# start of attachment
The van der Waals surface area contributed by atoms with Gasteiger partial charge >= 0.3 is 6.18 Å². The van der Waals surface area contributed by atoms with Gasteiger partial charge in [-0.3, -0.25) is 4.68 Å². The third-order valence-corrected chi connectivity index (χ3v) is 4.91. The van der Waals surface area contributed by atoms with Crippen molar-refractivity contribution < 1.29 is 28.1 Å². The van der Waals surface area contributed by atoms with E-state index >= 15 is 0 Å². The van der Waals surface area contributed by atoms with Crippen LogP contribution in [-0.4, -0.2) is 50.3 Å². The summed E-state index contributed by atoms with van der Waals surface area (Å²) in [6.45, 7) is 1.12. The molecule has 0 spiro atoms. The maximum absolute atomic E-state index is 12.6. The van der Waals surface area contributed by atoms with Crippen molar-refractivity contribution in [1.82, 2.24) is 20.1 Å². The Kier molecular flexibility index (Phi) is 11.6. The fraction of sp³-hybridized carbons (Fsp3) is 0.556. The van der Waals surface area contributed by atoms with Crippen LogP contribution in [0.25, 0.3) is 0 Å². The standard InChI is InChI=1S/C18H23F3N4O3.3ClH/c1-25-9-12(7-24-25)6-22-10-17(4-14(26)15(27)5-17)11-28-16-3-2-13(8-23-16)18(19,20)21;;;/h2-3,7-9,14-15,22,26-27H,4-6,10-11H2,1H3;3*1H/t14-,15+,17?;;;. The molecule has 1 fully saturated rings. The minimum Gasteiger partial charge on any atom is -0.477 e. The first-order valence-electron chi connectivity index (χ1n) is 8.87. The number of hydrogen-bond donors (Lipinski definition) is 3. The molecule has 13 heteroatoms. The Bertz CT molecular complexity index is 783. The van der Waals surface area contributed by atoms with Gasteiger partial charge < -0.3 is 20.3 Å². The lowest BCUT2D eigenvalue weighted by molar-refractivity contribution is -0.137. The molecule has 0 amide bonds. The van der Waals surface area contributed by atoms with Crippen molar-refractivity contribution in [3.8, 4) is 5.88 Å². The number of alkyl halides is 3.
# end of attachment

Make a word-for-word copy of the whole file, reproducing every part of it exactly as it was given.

The van der Waals surface area contributed by atoms with Gasteiger partial charge >= 0.3 is 6.18 Å². The van der Waals surface area contributed by atoms with Gasteiger partial charge in [-0.3, -0.25) is 4.68 Å². The third-order valence-corrected chi connectivity index (χ3v) is 4.91. The van der Waals surface area contributed by atoms with Crippen molar-refractivity contribution < 1.29 is 28.1 Å². The van der Waals surface area contributed by atoms with E-state index >= 15 is 0 Å². The van der Waals surface area contributed by atoms with Crippen LogP contribution in [-0.4, -0.2) is 50.3 Å². The summed E-state index contributed by atoms with van der Waals surface area (Å²) in [6.45, 7) is 1.12. The molecule has 0 spiro atoms. The maximum absolute atomic E-state index is 12.6. The van der Waals surface area contributed by atoms with Crippen molar-refractivity contribution in [1.82, 2.24) is 20.1 Å². The Kier molecular flexibility index (Phi) is 11.6. The fraction of sp³-hybridized carbons (Fsp3) is 0.556. The van der Waals surface area contributed by atoms with Crippen LogP contribution in [0.25, 0.3) is 0 Å². The standard InChI is InChI=1S/C18H23F3N4O3.3ClH/c1-25-9-12(7-24-25)6-22-10-17(4-14(26)15(27)5-17)11-28-16-3-2-13(8-23-16)18(19,20)21;;;/h2-3,7-9,14-15,22,26-27H,4-6,10-11H2,1H3;3*1H/t14-,15+,17?;;;. The molecule has 1 fully saturated rings. The minimum Gasteiger partial charge on any atom is -0.477 e. The first-order valence-electron chi connectivity index (χ1n) is 8.87. The number of hydrogen-bond donors (Lipinski definition) is 3. The molecule has 13 heteroatoms. The Bertz CT molecular complexity index is 783. The van der Waals surface area contributed by atoms with Gasteiger partial charge < -0.3 is 20.3 Å². The lowest BCUT2D eigenvalue weighted by molar-refractivity contribution is -0.137. The molecule has 0 amide bonds. The van der Waals surface area contributed by atoms with Crippen molar-refractivity contribution in [3.8, 4) is 5.88 Å². The number of alkyl halides is 3.